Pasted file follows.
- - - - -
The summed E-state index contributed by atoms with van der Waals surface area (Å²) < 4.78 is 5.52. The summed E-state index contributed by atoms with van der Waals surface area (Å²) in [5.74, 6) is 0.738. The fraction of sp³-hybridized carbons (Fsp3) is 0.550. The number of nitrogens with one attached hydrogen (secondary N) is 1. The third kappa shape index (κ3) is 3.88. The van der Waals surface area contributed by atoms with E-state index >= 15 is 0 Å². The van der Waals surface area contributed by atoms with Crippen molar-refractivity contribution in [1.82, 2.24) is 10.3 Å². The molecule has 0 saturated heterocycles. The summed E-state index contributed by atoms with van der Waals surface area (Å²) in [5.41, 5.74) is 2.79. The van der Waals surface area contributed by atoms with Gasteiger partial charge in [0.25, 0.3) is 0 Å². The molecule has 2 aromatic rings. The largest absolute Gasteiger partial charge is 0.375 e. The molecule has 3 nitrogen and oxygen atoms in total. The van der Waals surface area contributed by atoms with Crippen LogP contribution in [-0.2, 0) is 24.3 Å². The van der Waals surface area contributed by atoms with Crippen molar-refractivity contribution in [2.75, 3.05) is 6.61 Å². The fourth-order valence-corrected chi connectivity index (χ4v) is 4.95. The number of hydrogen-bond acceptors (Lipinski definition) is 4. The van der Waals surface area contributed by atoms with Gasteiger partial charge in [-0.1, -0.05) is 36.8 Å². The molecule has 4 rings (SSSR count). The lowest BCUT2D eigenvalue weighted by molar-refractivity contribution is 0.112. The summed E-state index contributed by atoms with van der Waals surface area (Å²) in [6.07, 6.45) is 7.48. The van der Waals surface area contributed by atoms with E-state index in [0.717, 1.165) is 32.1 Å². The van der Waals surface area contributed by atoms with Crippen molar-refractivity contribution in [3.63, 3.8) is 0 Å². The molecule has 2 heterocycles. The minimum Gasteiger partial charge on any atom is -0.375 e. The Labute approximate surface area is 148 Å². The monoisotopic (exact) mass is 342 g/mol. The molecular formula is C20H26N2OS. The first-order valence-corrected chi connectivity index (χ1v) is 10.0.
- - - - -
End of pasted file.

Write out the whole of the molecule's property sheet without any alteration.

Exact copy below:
The summed E-state index contributed by atoms with van der Waals surface area (Å²) < 4.78 is 5.52. The summed E-state index contributed by atoms with van der Waals surface area (Å²) in [5.74, 6) is 0.738. The fraction of sp³-hybridized carbons (Fsp3) is 0.550. The number of nitrogens with one attached hydrogen (secondary N) is 1. The third kappa shape index (κ3) is 3.88. The van der Waals surface area contributed by atoms with E-state index >= 15 is 0 Å². The van der Waals surface area contributed by atoms with Crippen molar-refractivity contribution in [1.82, 2.24) is 10.3 Å². The molecule has 0 saturated heterocycles. The summed E-state index contributed by atoms with van der Waals surface area (Å²) in [5.41, 5.74) is 2.79. The van der Waals surface area contributed by atoms with Gasteiger partial charge in [0.25, 0.3) is 0 Å². The molecule has 2 aromatic rings. The largest absolute Gasteiger partial charge is 0.375 e. The molecule has 3 nitrogen and oxygen atoms in total. The van der Waals surface area contributed by atoms with Crippen LogP contribution in [-0.2, 0) is 24.3 Å². The van der Waals surface area contributed by atoms with Crippen molar-refractivity contribution in [2.75, 3.05) is 6.61 Å². The fourth-order valence-corrected chi connectivity index (χ4v) is 4.95. The number of hydrogen-bond acceptors (Lipinski definition) is 4. The van der Waals surface area contributed by atoms with Gasteiger partial charge in [-0.1, -0.05) is 36.8 Å². The molecule has 4 rings (SSSR count). The lowest BCUT2D eigenvalue weighted by molar-refractivity contribution is 0.112. The summed E-state index contributed by atoms with van der Waals surface area (Å²) in [6.07, 6.45) is 7.48. The van der Waals surface area contributed by atoms with E-state index in [0.717, 1.165) is 32.1 Å². The van der Waals surface area contributed by atoms with Crippen molar-refractivity contribution in [3.63, 3.8) is 0 Å². The molecule has 2 heterocycles. The minimum Gasteiger partial charge on any atom is -0.375 e. The Labute approximate surface area is 148 Å². The monoisotopic (exact) mass is 342 g/mol. The molecular formula is C20H26N2OS. The first-order valence-corrected chi connectivity index (χ1v) is 10.0.